U.S. government supports legal case that would criminalize making any files available on the world wide web
from prison planet: A landmark legal case on behalf of the Recording Industry Association of America and other global trade organizations seeks to criminalize all Internet file sharing of any kind as copyright infringement, effectively shutting down the world wide web - and their argument is supported by the U.S. government.
Ray Beckerman, a lawyer representing clients in cases against the RIAA, recently took part in a conference call organized by DefectiveByDesign.org, an organization which opposes DRM Technology, content restricting programs embedded into software that blocks users access to music, movies, software and other forms of digital data.
Beckerman describes how Internet users are randomly targeted by the RIAA for simply having a folder of music on their computer, kept in the dark about legal details and intimidated into paying thousands of dollars immediately or facing a federal lawsuit. The RIAA doesn't even attempt to prove copyright infringement with specific examples, dates or times - it simply coerces and threatens the victim until they relent into paying out huge settlement fees...
In one case, UMG vs. Lindor, a cleaner who has never used or owned a computer but simply dusted near one was sued as an online distributor in peer to peer file sharing.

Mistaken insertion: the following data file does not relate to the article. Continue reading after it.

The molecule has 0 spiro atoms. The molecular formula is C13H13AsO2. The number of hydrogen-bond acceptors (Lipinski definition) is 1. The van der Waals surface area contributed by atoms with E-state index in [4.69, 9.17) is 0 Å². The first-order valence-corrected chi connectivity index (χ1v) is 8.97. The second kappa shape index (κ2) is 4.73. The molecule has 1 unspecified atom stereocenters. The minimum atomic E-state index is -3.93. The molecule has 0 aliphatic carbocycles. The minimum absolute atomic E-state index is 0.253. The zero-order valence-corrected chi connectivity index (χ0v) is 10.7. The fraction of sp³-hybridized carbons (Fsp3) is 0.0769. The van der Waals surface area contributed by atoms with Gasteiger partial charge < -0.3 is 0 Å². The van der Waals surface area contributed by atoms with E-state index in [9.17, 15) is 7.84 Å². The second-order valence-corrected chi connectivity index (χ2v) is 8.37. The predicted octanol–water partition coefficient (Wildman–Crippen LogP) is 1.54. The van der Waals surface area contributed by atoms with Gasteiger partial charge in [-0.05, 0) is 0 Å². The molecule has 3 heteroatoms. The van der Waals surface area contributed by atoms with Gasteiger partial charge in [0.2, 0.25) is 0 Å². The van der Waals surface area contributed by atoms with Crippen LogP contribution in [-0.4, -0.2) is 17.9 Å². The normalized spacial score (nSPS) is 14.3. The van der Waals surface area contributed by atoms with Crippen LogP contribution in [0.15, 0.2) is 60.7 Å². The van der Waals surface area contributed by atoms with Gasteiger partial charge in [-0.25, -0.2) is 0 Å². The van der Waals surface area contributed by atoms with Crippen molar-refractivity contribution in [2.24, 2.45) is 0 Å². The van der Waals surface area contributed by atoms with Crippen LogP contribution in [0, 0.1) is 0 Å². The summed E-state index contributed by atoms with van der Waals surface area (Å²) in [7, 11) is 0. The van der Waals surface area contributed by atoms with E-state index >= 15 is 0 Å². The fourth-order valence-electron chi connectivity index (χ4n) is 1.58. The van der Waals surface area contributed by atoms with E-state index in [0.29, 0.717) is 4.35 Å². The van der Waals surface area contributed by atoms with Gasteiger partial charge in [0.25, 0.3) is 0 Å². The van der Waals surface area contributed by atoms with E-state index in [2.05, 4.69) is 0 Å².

Accusing the RIAA of "conducting a reign of terror" by bringing lawsuits against defenseless people, Beckerman warned that one case in particular, Elektra vs. Barker, has the potential to shut down the Internet completely.
RIAA's argument is that Miss Barker, a poor nursing student who lives in housing projects, should be prosecuted on the basis that "merely making files available on the internet is in and of itself a copyright infringement."
Beckerman calls the complaint "a shocking argument because if it were accepted it would probably shut down the entire internet."
One of the UK's biggest technology news websites, the Inquirer also today highlights the frightening development in an article entitled, RIAA wants the Internet shut down.
The U.S. government has also filed legal briefs supporting the RIAA's argument.
Deep sixing the entire Internet seems a highly unlikely move in that it would probably derail the world economy and put thousands of huge transnational corporations out of business. An outcome more likely to happen if this ruling is accepted is that it would further pave the way for government regulation and tracking of the Internet, namely "Internet 2," a completely controlled, surveilled and autocratic cyber police state similar to the Chinese model, whereby website owners have to obtain government permission to run a blog, be approved by a biometric thumb scan just to turn their computer on, and immediately get their Internet access shut off if they misbehave.
This case is another attack arm of forces in government and the corporate structure that seek to suffocate the last outpost of true freedom of speech and dissent and it must be countered at all costs.